BOT Appoints Educator Jill Griffith to Fill Vacancy Left by David Heyen’s Resignation


By Keenan A. Mount

New Trustee Jill Griffin

Lewis and Clark Community College’s Board of Trustees welcomed Bethalto Superintendent Jill Griffith, the new board member filling the vacancy left by former Chair David Heyen, who resigned after calling Faculty Member Gerald Mozur “an ugly son of a bitch” during September’s meeting.

“I have a genuine passion and enthusiasm for this work, as I’ve seen the power of education and its ability to transform lives,” Griffin said. “My education has opened doors for me that I never thought possible, and I believe in providing the same access and opportunity for all students interested in a post-secondary pathway. I am excited to be a part of the vision and opportunity that I believe exists at Lewis and Clark Community College. I want to assist in moving that vision forward on behalf of all L&C students.”

Griffin is no stranger to institutions of education. She holds a doctorate in education and has served as a building principal, classroom teacher, reading specialist and a softball coach.

New Board Chair Julie Johnson

“The trustees are grateful that we received many applications from members of the community who were interested in the success of Lewis and Clark,” said L&C Board Chair Julie Johnson. “We are especially excited that Dr. Griffin was one of those applicants. After interviewing all the applicants, the Board agreed that her background and expertise in the education field, and specifically in our district, best suited her to fill the board vacancy at this time. The Board looks forward to continuing to make Lewis and Clark the best it can be, now with Dr. Griffin’s assistance.”

President Ken Trzaska’s budget health update contained news of tuition and fees revenue being down $100,000. The college’s revenue, however, balanced out to be $200,000 in the positive. The budget continues to exceed actual spending due to positions remaining unfilled. Trzaska reported on an optimistic outlook for the 2023 fiscal year, saying

“We are trying to be more and more responsible with our dollars,” he said. “Things are getting more expensive, inflation is all around us, so we want to be good stewards of the money we have.”

The omnibus agenda was largely approved without discussion besides one item concerning a bid for 175 laptops at $1,130 each being funded by the Higher Education Emergency Relief Fund (HEERF). Board Secretary Kevin Rust was concerned with the price and there being only one bid for the laptops received.

The Director of Campus Technology Ron Wall explained that the bid package was sent to multiple companies with only one company responding with a bid. The item was approved following the discussion.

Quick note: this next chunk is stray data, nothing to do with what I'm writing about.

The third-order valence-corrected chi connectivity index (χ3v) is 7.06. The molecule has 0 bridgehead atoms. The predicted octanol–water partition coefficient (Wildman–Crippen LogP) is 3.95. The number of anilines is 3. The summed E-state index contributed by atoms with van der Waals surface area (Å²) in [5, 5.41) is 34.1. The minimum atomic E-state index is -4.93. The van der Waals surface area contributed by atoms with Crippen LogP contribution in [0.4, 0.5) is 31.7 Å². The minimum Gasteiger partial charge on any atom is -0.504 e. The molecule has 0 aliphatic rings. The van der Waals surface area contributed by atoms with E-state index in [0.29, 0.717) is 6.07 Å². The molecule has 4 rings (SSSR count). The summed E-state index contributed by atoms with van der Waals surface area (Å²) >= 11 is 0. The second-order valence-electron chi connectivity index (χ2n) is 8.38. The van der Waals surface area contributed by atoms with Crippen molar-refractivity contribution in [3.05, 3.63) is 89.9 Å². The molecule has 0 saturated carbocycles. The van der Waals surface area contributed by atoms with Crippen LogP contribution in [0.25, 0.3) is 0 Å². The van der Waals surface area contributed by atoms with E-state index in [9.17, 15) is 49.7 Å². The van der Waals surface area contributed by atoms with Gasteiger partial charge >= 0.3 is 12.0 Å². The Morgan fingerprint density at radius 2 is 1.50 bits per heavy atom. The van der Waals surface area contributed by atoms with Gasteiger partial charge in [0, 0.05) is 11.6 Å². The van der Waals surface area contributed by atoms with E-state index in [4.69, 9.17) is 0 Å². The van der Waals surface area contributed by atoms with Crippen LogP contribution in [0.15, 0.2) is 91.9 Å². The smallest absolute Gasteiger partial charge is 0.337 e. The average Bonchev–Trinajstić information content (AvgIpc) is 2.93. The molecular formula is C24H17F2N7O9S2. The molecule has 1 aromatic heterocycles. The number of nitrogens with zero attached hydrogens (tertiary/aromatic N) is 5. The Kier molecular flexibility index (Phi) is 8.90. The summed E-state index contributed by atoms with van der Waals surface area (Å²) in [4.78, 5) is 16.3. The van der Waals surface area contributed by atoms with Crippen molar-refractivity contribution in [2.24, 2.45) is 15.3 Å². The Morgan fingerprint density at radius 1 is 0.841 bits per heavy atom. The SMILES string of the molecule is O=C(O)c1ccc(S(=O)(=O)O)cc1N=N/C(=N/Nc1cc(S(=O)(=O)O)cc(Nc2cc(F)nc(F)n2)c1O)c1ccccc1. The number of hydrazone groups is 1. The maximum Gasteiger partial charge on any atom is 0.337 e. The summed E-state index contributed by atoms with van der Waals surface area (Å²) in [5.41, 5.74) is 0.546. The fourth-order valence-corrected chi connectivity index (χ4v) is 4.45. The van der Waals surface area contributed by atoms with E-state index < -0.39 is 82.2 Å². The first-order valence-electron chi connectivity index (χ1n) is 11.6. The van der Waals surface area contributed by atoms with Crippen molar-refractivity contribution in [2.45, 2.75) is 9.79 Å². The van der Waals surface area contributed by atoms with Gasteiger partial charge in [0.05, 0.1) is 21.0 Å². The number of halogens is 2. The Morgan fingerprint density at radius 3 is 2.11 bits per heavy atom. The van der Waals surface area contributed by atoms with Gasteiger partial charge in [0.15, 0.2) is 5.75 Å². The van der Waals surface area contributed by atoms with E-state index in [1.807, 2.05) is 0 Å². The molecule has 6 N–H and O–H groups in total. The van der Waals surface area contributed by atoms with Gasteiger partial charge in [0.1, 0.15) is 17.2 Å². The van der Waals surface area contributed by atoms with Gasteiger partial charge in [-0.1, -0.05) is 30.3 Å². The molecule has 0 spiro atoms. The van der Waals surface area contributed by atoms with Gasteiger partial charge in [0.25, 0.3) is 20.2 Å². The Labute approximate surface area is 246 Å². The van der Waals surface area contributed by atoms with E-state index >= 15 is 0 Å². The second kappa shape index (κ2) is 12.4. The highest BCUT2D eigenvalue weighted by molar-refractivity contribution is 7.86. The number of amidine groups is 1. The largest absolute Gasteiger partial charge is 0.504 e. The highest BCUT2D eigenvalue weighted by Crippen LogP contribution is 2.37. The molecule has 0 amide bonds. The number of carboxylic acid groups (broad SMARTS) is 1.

The board approved a policy revision which was motivated by the cybersecurity incident that took place in November of last year. The policy concerned the implementation of two-factor authentication protected VPNs for remote campus network access. The policy detailed that VPN access must be granted via request and is restricted to issued equipment.

The board addressed the upcoming holiday calendars, approving both the 22-23 and 23-24 holiday calendars after approving an amendment for future holiday calendars. The amendment added an all-team day off on Monday, March 13, the beginning of Spring recess.

In response to Rust’s financial scrutiny of the new holiday, Trzaska said “I’m not looking at it from a monetary perspective. “There is a positive emotional cost. We’re trying to take care of the team a little bit. I find value in it and always appreciate the consideration.”

Rust further responded by citing the total time off allotted to staff and said, “Seems like more than enough time off.”

Dean of Student Experience Cherise Jackson gave a report to the board that concerned a student satisfaction survey. The survey was sent to 2,051 students that composed the entirety of the student body.

Around 11% of the student body, or 218 students, responded. Jackson outlined some of the revelations of the survey, including that responding students found the campus secure and safe but they also felt that the college wasn’t helpful in directing students toward resources that would help finance their education.

“There wasn’t really a clear strategy as to why we sent it out when we did,” Jackson said. “We plan to think really hard about when would be a good time, and do it around the same time every year.”


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